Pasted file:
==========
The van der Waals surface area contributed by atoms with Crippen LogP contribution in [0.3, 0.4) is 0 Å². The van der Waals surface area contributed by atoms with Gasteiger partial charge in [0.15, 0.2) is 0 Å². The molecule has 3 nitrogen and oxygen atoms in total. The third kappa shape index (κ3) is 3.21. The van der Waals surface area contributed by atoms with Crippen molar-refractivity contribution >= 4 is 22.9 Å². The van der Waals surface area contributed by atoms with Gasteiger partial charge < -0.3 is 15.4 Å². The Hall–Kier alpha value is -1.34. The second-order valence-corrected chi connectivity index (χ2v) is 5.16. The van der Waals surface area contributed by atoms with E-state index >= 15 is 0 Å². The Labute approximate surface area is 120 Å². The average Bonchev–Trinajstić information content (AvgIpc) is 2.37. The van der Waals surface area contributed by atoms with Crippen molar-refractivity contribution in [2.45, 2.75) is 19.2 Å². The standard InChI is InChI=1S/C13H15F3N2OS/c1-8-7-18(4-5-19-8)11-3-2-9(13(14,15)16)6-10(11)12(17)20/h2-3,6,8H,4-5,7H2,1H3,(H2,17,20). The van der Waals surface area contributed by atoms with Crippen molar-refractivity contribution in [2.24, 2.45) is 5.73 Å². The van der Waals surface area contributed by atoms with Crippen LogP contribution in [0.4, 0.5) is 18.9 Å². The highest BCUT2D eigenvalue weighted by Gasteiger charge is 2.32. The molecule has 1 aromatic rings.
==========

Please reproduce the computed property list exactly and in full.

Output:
The van der Waals surface area contributed by atoms with Crippen LogP contribution in [0.3, 0.4) is 0 Å². The van der Waals surface area contributed by atoms with Gasteiger partial charge in [0.15, 0.2) is 0 Å². The molecule has 3 nitrogen and oxygen atoms in total. The third kappa shape index (κ3) is 3.21. The van der Waals surface area contributed by atoms with Crippen molar-refractivity contribution >= 4 is 22.9 Å². The van der Waals surface area contributed by atoms with Gasteiger partial charge < -0.3 is 15.4 Å². The Hall–Kier alpha value is -1.34. The second-order valence-corrected chi connectivity index (χ2v) is 5.16. The van der Waals surface area contributed by atoms with E-state index >= 15 is 0 Å². The Labute approximate surface area is 120 Å². The average Bonchev–Trinajstić information content (AvgIpc) is 2.37. The van der Waals surface area contributed by atoms with Crippen molar-refractivity contribution in [2.45, 2.75) is 19.2 Å². The standard InChI is InChI=1S/C13H15F3N2OS/c1-8-7-18(4-5-19-8)11-3-2-9(13(14,15)16)6-10(11)12(17)20/h2-3,6,8H,4-5,7H2,1H3,(H2,17,20). The van der Waals surface area contributed by atoms with Crippen molar-refractivity contribution in [2.24, 2.45) is 5.73 Å². The van der Waals surface area contributed by atoms with Crippen LogP contribution in [0.4, 0.5) is 18.9 Å². The highest BCUT2D eigenvalue weighted by Gasteiger charge is 2.32. The molecule has 1 aromatic rings.